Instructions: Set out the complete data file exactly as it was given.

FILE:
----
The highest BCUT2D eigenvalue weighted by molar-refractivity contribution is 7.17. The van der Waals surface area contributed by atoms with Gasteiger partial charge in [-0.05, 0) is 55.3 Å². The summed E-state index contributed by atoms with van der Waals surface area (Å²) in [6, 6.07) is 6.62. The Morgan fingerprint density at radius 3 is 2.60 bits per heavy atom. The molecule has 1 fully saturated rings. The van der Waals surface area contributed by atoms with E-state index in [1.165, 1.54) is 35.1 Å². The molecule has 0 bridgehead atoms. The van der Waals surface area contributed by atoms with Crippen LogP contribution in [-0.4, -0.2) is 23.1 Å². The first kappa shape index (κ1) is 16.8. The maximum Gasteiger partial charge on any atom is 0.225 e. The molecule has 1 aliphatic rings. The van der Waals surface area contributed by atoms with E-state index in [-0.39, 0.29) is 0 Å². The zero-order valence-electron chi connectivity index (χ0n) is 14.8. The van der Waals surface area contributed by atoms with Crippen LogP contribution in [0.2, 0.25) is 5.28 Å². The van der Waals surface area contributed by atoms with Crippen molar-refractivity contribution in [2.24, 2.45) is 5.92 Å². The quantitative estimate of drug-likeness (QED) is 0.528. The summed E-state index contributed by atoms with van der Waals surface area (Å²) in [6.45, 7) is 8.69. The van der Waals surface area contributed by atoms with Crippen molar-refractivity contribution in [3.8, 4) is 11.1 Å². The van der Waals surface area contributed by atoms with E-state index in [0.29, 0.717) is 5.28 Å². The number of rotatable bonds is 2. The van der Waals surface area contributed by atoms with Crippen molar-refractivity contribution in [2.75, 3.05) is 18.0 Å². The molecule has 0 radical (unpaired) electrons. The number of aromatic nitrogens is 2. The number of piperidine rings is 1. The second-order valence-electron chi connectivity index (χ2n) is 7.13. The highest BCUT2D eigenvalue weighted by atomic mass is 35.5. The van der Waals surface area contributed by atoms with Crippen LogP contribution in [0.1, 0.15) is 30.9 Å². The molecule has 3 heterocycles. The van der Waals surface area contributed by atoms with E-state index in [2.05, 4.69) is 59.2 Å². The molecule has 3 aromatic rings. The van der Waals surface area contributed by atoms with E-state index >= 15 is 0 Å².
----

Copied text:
The highest BCUT2D eigenvalue weighted by molar-refractivity contribution is 7.17. The van der Waals surface area contributed by atoms with Gasteiger partial charge in [-0.05, 0) is 55.3 Å². The summed E-state index contributed by atoms with van der Waals surface area (Å²) in [6, 6.07) is 6.62. The Morgan fingerprint density at radius 3 is 2.60 bits per heavy atom. The molecule has 1 fully saturated rings. The van der Waals surface area contributed by atoms with E-state index in [1.165, 1.54) is 35.1 Å². The molecule has 0 bridgehead atoms. The van der Waals surface area contributed by atoms with Crippen LogP contribution in [-0.4, -0.2) is 23.1 Å². The first kappa shape index (κ1) is 16.8. The maximum Gasteiger partial charge on any atom is 0.225 e. The molecule has 1 aliphatic rings. The van der Waals surface area contributed by atoms with E-state index in [-0.39, 0.29) is 0 Å². The zero-order valence-electron chi connectivity index (χ0n) is 14.8. The van der Waals surface area contributed by atoms with Crippen LogP contribution in [0.2, 0.25) is 5.28 Å². The van der Waals surface area contributed by atoms with Crippen molar-refractivity contribution in [2.24, 2.45) is 5.92 Å². The quantitative estimate of drug-likeness (QED) is 0.528. The summed E-state index contributed by atoms with van der Waals surface area (Å²) in [6.45, 7) is 8.69. The van der Waals surface area contributed by atoms with Crippen molar-refractivity contribution in [3.8, 4) is 11.1 Å². The van der Waals surface area contributed by atoms with E-state index in [0.29, 0.717) is 5.28 Å². The number of rotatable bonds is 2. The van der Waals surface area contributed by atoms with Crippen molar-refractivity contribution in [2.75, 3.05) is 18.0 Å². The molecule has 0 radical (unpaired) electrons. The number of aromatic nitrogens is 2. The number of piperidine rings is 1. The second-order valence-electron chi connectivity index (χ2n) is 7.13. The highest BCUT2D eigenvalue weighted by atomic mass is 35.5. The van der Waals surface area contributed by atoms with Crippen LogP contribution in [0.1, 0.15) is 30.9 Å². The molecule has 3 heterocycles. The van der Waals surface area contributed by atoms with E-state index in [2.05, 4.69) is 59.2 Å². The molecule has 3 aromatic rings. The van der Waals surface area contributed by atoms with E-state index >= 15 is 0 Å².